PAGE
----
‘Me Love Me’ is worth watching at Hollywood Fringe Festival
By Tony Bartolone
What’s funny about drug addiction, animal euthanasia and reproductive cloning? ‘Me Love Me’ pokes fun at a surplus of controversial subjects while broaching themes, such as the duality of man, without quite settling for any consistent idea. While the protagonist is frustrating in his unyielding self-destruction, and there are opportunities of brilliance just missed, overall, this is an entertaining and interesting execution.
The show offers a fresh take on previously explored material, which is an achievement in itself. The constant here is the central character’s behavior. Tuck is the embodiment of an egotistical, selfish Los Angeles actor. The play succeeds in its satirical representation of LA and it’s inhabitants. There are three basic archetypes at work that have a tendency to overlap and intertwine. Tuck is the artless, party-seeking actor that is epitome of what everybody who hates LA is always complaining about. His girlfriend, Gemma, is adversely the much more respectable, caring, consummate artist. Tuck’s clone, Cluck, is the naïve, wide-eyed dreamer who is new to LA (and new to the world in general, in this case). The fun is watching these three characters influence and manipulate each other. In fact, there is a sense of fun throughout the play. It was a pleasure to watch the audience react to twisted lines of dialogue and squirm. Good comedy should be a little uncomfortable.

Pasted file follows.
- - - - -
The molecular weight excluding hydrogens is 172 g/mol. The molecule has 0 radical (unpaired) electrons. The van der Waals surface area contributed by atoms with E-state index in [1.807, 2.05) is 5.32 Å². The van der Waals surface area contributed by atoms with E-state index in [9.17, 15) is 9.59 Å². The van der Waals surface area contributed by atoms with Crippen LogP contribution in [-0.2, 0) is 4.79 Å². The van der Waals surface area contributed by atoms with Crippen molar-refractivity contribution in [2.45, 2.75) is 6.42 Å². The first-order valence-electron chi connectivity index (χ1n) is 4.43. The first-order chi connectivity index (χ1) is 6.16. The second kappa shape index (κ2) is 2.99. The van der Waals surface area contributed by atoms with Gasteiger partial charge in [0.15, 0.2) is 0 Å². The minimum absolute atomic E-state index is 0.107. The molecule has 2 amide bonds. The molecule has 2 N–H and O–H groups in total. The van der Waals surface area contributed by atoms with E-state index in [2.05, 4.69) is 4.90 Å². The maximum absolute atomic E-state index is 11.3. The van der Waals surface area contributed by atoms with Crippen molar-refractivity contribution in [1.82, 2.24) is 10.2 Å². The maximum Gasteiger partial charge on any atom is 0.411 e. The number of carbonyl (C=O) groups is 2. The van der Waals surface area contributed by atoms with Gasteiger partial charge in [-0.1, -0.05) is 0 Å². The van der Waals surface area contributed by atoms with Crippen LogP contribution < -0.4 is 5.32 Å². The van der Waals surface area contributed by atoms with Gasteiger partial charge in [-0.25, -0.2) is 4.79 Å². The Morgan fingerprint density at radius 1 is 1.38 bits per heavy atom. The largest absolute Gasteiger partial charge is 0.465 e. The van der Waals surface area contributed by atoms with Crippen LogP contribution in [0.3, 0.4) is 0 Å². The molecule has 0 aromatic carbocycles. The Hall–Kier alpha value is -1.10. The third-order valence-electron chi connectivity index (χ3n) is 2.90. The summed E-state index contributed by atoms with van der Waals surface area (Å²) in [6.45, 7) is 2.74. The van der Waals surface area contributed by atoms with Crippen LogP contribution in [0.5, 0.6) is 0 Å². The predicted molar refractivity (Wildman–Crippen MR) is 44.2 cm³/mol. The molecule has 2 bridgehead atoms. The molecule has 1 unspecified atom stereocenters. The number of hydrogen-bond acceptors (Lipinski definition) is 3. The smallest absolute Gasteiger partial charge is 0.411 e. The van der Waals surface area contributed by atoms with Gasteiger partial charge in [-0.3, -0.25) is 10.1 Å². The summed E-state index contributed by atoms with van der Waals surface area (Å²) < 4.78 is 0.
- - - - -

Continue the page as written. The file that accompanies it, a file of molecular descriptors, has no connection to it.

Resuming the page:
Benjamin Durham somehow retained some amount of likability and charm while portraying the reprehensible, drug-crazed Tuck. Lizzie Adelman became a rock for the believability in her magnetic performance as the voice of reason, Gemma. Playing out chief the comic device of the play is heavy load. And Sto Strouss was not only able to carry that load, but illuminated the stage in his dopey yet delightful realization of Cluck.
If there is a central dramatic question at work, it must be “Can a person change?” The answer, of course, is yes. However, that transition is one that often involves more loss than wanted. In other words, a person must shed what they used to be, and often who they used to be with, to actively change. In a sense, a person must shed their former self, which in this case is illustrated with a clone. The convention of a clone creates psychological questions about humanity, but more than that it leads to some truly inventive comedic moments. Ultimately, the show is an intriguing look into relationships, addiction and acting in LA. With just enough heart to get you through the distorted sense of humor, ‘Me Love Me’ is worth a watch.
Love Me Love
Written by Brandon Baruch
Directed by Marc Warzecha
Saturday, June 29th at 3:00 pm
Tickets available through the Hollywood Fringe Festival Website